Thursday, 26 January 2017

Biogen Skinned by a Patent Troll

Pharma don't always get their way and when there is money to be made the vultures are out.


It is reported (click) that Biogen has agreed to pay $1.25 billion in cash to Forward Pharma a Copenhagen-based firm that has no approved products.


The legal battle centers on Biogen's multiple sclerosis treatment Tecfidera, which raked in $4 billion in 2016 sales.

Forward Pharma has been arguing that its patents on dimethyl fumarate (DMF), the active ingredient in Tecfidera, were filed before Biogen's and that the firm therefore has royalty rights to the drug. These are suits still going through the courts

Under the deal, Biogen would also pay Forward 10% royalties from Tecfidera sales between 2021 and 2028, and a 20% royalty thereafter (if Forward is able to secure the patents on its Tecfidera competitor). The deal would end once one of the drugs' patents lapse.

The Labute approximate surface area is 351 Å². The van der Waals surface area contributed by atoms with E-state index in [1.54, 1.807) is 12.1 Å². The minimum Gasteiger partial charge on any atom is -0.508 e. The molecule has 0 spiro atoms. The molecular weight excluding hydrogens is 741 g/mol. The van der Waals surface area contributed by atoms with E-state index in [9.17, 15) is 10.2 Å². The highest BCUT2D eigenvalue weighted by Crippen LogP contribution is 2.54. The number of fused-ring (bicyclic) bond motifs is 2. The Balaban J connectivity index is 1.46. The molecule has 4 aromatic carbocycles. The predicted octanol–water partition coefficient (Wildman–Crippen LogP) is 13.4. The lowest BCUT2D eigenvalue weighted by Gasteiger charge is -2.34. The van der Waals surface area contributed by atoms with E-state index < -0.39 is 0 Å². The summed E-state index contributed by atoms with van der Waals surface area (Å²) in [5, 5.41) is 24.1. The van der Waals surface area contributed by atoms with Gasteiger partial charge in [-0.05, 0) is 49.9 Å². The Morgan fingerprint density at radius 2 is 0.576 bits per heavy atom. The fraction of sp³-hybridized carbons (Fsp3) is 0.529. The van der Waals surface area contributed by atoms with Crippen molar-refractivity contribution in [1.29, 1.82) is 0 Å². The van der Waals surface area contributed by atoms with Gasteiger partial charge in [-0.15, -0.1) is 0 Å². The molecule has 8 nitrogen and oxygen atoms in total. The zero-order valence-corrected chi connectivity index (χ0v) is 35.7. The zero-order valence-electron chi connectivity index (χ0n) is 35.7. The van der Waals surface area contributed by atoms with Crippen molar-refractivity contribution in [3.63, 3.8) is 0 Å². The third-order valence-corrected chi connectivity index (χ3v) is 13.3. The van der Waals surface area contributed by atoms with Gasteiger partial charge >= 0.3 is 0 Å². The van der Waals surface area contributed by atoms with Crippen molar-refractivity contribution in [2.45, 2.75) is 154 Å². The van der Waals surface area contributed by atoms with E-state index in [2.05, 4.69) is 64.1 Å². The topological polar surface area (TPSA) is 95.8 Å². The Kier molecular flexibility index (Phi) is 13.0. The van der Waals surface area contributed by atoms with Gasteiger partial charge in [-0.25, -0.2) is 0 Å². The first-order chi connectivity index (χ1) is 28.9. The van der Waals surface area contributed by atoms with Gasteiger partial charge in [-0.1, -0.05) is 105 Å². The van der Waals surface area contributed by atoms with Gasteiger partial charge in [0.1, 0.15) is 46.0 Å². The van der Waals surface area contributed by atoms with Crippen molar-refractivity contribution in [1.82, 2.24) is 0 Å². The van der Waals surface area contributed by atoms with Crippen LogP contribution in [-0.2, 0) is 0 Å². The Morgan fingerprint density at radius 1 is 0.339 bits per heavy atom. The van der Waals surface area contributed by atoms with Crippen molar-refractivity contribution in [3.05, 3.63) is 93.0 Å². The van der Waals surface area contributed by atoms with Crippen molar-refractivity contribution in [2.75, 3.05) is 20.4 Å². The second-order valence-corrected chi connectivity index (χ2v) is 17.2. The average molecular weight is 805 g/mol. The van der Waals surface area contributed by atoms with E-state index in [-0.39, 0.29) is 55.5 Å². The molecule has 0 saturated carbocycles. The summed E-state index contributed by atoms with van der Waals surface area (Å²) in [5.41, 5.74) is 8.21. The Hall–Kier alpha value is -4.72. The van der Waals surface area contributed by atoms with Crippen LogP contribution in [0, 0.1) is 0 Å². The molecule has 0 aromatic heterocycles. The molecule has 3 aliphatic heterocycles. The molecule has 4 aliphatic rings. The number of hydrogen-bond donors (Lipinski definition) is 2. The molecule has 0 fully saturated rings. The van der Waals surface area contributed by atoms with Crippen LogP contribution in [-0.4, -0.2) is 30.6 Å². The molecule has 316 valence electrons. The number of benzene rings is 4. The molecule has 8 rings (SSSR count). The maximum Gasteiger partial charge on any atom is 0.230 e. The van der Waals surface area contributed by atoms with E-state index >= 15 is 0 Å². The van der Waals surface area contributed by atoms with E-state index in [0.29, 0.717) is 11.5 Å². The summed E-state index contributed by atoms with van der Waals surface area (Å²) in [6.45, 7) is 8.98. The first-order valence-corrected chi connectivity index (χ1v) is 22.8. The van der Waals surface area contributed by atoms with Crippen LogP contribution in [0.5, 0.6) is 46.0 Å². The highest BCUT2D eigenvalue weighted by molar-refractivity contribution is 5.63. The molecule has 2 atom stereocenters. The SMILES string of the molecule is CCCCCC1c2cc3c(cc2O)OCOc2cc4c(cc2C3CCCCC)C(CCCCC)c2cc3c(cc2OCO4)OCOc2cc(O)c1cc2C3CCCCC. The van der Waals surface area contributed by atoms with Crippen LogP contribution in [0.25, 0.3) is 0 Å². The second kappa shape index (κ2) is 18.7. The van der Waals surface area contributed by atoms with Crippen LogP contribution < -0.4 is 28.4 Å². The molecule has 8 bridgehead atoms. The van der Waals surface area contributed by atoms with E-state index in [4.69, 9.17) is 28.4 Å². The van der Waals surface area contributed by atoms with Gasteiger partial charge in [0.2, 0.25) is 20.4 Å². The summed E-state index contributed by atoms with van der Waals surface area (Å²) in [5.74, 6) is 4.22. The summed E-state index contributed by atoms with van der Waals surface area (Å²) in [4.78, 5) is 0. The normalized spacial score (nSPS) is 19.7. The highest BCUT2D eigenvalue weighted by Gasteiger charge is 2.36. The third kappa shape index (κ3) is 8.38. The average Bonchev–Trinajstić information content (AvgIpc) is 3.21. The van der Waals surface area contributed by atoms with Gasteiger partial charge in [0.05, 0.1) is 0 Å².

I am led to believe that the Danish person found an university patent and picked it up,  and had the financial clout to take on big pharma.

A few years ago someone came to me to ask if I would do some work on a compound in EAE, which is in phase II now, as they had picked up the patent rights via trawling the Japanese patent database. (If you don't have a translation and you don't read Japanese, stuff can get missed). So  maybe someone else will also get a shock in the future if the clinical development is successful. Sorry I can't tell you what it was.

Did you know that it costs over £10,000 to get a patent translated from English into Japanese....this patent stuff is a real cash cow mainly to lawyers who never lose out.

Patents are essential to developing treatments and without protection of a patent drugs don't get developed. This is one of the reasons why rituximab was dropped in favour of ocrelizumab